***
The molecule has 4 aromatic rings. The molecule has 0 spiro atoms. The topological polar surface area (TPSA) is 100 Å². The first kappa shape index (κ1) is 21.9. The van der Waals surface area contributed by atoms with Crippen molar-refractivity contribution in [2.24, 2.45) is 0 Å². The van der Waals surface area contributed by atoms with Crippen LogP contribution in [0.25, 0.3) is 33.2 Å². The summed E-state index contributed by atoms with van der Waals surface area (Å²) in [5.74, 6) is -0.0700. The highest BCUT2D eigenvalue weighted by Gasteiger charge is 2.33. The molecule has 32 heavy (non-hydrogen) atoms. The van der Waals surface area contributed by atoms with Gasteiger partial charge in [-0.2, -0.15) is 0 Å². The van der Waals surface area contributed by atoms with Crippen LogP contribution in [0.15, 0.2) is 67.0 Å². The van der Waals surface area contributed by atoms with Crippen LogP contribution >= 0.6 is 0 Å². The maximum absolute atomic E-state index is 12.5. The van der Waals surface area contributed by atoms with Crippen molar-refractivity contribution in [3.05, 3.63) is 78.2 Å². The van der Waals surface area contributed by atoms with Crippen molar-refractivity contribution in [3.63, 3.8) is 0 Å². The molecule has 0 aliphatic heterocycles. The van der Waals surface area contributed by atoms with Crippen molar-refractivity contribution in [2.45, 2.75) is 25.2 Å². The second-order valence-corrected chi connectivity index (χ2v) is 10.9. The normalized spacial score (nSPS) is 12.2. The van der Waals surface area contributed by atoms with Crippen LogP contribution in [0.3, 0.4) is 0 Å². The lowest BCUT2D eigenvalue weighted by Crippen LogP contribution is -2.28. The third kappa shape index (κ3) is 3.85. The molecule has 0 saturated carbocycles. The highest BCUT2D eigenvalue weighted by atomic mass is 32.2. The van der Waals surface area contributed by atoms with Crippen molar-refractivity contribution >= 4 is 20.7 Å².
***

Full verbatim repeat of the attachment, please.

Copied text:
The molecule has 4 aromatic rings. The molecule has 0 spiro atoms. The topological polar surface area (TPSA) is 100 Å². The first kappa shape index (κ1) is 21.9. The van der Waals surface area contributed by atoms with Crippen molar-refractivity contribution in [2.24, 2.45) is 0 Å². The van der Waals surface area contributed by atoms with Crippen LogP contribution in [0.25, 0.3) is 33.2 Å². The summed E-state index contributed by atoms with van der Waals surface area (Å²) in [5.74, 6) is -0.0700. The highest BCUT2D eigenvalue weighted by Gasteiger charge is 2.33. The molecule has 32 heavy (non-hydrogen) atoms. The van der Waals surface area contributed by atoms with Gasteiger partial charge in [-0.2, -0.15) is 0 Å². The van der Waals surface area contributed by atoms with Crippen LogP contribution in [0.15, 0.2) is 67.0 Å². The van der Waals surface area contributed by atoms with Crippen LogP contribution >= 0.6 is 0 Å². The maximum absolute atomic E-state index is 12.5. The van der Waals surface area contributed by atoms with Crippen molar-refractivity contribution in [3.05, 3.63) is 78.2 Å². The van der Waals surface area contributed by atoms with Crippen molar-refractivity contribution in [3.63, 3.8) is 0 Å². The molecule has 0 aliphatic heterocycles. The van der Waals surface area contributed by atoms with Crippen molar-refractivity contribution in [2.45, 2.75) is 25.2 Å². The second-order valence-corrected chi connectivity index (χ2v) is 10.9. The normalized spacial score (nSPS) is 12.2. The van der Waals surface area contributed by atoms with Crippen LogP contribution in [0.3, 0.4) is 0 Å². The lowest BCUT2D eigenvalue weighted by Crippen LogP contribution is -2.28. The third kappa shape index (κ3) is 3.85. The molecule has 0 saturated carbocycles. The highest BCUT2D eigenvalue weighted by atomic mass is 32.2. The van der Waals surface area contributed by atoms with Crippen molar-refractivity contribution >= 4 is 20.7 Å².